At the second step in the analysis, some of the Justices expressed concern about the foreign relations implications of holding corporations liable for human rights violations. Chief Justice Roberts noted that the ATS was passed “to avoid foreign entanglements” but wondered “if extending it to corporate liability is, in fact, going to have the . . . problematic result of increasing our entanglements” (p. 7). Justice Alito suggested that at “step 2 of Sosa,” on “the question of whether we should recognize a federal common law claim under particular circumstances,” the Court might “balance the international repercussions” of allowing suits against corporations against the repercussions of not doing so (p. 10). Mr. Fisher, lawyer for the plaintiffs, agreed that ATS suits could have “international implications,” but responded that the Court could address those concerns with “other kinds of doctrines that more directly deal with those concerns” like extraterritoriality, forum non conveniens, and political question (p. 11). Justice Sotomayor also mentioned personal jurisdiction under Daimler as a limitation (pp. 5-6), and Justice Ginsburg added the possibility of an exhaustion requirement (pp. 23-24). Denying corporate liability, Fisher argued, was simply “a mismatch” with concerns about foreign relations (p. 13).

Arguing for the United States as amicus, Brian Fletcher agreed with plaintiffs that the Second Circuit’s “categorical rule” against corporate liability was “wrong” (p. 27). He pointed out that this case would not have produced “less friction if it had been brought against the high-ranking officers and employees of the bank rather than against the bank itself” (p. 28). Later in the argument, Justice Kagan described the question of corporate liability as “completely orthogonal” to the foreign relations concerns raised by Arab Bank (p. 64). Mr. Clement responded that corporate liability and foreign relations overlapped in practice because “the real impact of corporate liability” is on foreign corporations in which foreign governments have an interest, “like Arab Bank” (p. 65). In fact, the suit against Arab Bank is an unusual one; foreign corporate defendants are the exception not the rule today. The Supreme Court’s decision in Kiobel to limit the geographic scope of the ATS cause of action to cases that “touch and concern” the United States has resulted in a large number of dismissals, as Mr. Fisher pointed out (p. 5), including virtually all of the suits against foreign corporations.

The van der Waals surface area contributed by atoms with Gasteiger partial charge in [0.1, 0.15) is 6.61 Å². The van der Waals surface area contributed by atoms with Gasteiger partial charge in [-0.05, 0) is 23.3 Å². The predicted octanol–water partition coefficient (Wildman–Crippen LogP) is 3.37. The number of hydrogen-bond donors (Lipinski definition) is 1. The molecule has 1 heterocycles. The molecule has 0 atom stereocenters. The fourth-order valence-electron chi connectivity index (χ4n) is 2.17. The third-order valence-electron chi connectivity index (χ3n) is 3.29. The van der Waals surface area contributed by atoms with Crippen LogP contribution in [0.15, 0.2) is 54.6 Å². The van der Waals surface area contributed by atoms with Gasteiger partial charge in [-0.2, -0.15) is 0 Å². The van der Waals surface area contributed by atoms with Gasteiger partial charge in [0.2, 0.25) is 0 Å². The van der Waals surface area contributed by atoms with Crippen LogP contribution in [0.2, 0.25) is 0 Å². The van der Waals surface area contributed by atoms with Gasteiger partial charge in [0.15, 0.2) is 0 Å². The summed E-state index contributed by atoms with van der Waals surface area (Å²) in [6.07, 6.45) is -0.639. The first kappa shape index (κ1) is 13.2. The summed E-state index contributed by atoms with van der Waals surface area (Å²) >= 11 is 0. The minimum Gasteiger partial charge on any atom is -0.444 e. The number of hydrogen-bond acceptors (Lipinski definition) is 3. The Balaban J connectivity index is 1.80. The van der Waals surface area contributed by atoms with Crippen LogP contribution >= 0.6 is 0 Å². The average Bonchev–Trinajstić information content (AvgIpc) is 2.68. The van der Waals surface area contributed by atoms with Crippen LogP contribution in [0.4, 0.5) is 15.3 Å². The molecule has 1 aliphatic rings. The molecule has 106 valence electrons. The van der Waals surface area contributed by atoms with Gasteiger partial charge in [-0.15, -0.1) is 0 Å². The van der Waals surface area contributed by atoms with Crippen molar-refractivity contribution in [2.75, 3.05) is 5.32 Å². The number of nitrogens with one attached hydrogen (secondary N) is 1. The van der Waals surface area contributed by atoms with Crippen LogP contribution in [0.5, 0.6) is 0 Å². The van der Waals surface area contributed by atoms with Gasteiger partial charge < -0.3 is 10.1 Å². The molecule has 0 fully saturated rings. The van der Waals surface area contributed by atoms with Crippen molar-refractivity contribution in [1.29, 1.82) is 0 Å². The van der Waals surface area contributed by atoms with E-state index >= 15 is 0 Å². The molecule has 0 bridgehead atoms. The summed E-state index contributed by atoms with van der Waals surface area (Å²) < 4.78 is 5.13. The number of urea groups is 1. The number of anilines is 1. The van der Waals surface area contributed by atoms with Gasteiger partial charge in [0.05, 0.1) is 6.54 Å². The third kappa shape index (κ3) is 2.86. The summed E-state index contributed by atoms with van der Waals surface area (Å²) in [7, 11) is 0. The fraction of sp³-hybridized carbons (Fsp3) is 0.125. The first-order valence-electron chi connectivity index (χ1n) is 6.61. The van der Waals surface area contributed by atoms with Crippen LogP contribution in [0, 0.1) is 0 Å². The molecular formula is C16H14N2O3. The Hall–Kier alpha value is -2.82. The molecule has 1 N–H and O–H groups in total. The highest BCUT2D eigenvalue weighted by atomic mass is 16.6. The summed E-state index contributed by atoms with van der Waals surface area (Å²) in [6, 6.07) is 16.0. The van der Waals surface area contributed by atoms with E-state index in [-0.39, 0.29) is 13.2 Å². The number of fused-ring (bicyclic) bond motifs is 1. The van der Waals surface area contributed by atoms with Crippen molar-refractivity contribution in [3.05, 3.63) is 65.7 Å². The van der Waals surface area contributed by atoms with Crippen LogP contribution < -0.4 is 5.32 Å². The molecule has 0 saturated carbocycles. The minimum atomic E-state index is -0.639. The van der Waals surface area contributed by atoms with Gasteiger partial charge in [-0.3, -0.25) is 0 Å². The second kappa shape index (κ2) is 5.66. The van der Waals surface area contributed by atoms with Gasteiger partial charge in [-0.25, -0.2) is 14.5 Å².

Justice Gorsuch repeatedly asked whether the ATS cause of action should be limited to U.S. defendants (pp. 16, 34, 71-72). He invoked an argument by Professors Anthony Bellia and Bradford Clark that the First Congress was concerned that “some action by an American citizen . . . might be tagged to the United States itself and be cause for just war by a foreign power” (p. 16). Justice Gorsuch also suggested that “you need an American defendant in order to have diversity jurisdiction” under Article III (p. 16).

With respect to Bellia and Clark’s argument, both Mr. Fisher for the plaintiffs (p. 16) and Mr. Fletcher for the U.S. government (p. 34-37) noted that limiting the ATS to American defendants would fail to account for the 1784 Marbois incident, which the Supreme Court in Sosa recognized as one of the events that inspired the provision. Chief Justice Roberts and Justice Alito accepted in their own questions that the ATS was intended to reach cases like the Marbois incident (pp. 7, 14). Justice Sotomayor noted that the nationality of the defendant would also have been irrelevant in cases of piracy (pp. 37-38). And Mr. Fisher concluded by referring to the text of the ATS, which limits the citizenship of plaintiffs to aliens but places no limits on the citizenship of defendants (pp. 70-71).